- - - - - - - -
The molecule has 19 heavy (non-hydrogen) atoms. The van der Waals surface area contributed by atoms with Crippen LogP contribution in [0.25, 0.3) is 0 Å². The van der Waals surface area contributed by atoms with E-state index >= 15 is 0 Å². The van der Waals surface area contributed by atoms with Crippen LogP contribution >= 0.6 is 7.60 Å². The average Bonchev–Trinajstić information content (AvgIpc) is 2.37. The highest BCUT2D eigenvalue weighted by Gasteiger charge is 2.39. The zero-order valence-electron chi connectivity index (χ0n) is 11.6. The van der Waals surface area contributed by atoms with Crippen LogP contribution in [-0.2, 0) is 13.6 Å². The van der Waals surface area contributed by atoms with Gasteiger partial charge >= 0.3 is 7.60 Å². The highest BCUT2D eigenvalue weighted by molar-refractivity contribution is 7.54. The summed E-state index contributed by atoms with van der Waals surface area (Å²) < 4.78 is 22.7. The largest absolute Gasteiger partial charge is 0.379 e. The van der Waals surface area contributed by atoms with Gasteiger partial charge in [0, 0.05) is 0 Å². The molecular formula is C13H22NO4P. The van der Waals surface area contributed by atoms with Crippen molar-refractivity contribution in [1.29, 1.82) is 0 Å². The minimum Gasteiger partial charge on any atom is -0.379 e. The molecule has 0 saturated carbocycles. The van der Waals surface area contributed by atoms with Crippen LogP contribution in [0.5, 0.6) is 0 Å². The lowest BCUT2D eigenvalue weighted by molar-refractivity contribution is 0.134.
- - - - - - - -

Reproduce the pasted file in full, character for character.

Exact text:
The molecule has 19 heavy (non-hydrogen) atoms. The van der Waals surface area contributed by atoms with Crippen LogP contribution in [0.25, 0.3) is 0 Å². The van der Waals surface area contributed by atoms with E-state index >= 15 is 0 Å². The van der Waals surface area contributed by atoms with Crippen LogP contribution >= 0.6 is 7.60 Å². The average Bonchev–Trinajstić information content (AvgIpc) is 2.37. The highest BCUT2D eigenvalue weighted by Gasteiger charge is 2.39. The zero-order valence-electron chi connectivity index (χ0n) is 11.6. The van der Waals surface area contributed by atoms with Crippen LogP contribution in [-0.2, 0) is 13.6 Å². The van der Waals surface area contributed by atoms with Gasteiger partial charge >= 0.3 is 7.60 Å². The highest BCUT2D eigenvalue weighted by molar-refractivity contribution is 7.54. The summed E-state index contributed by atoms with van der Waals surface area (Å²) < 4.78 is 22.7. The largest absolute Gasteiger partial charge is 0.379 e. The van der Waals surface area contributed by atoms with Gasteiger partial charge in [0, 0.05) is 0 Å². The molecular formula is C13H22NO4P. The van der Waals surface area contributed by atoms with Crippen molar-refractivity contribution in [1.29, 1.82) is 0 Å². The minimum Gasteiger partial charge on any atom is -0.379 e. The molecule has 0 saturated carbocycles. The van der Waals surface area contributed by atoms with Crippen LogP contribution in [0.5, 0.6) is 0 Å². The lowest BCUT2D eigenvalue weighted by molar-refractivity contribution is 0.134.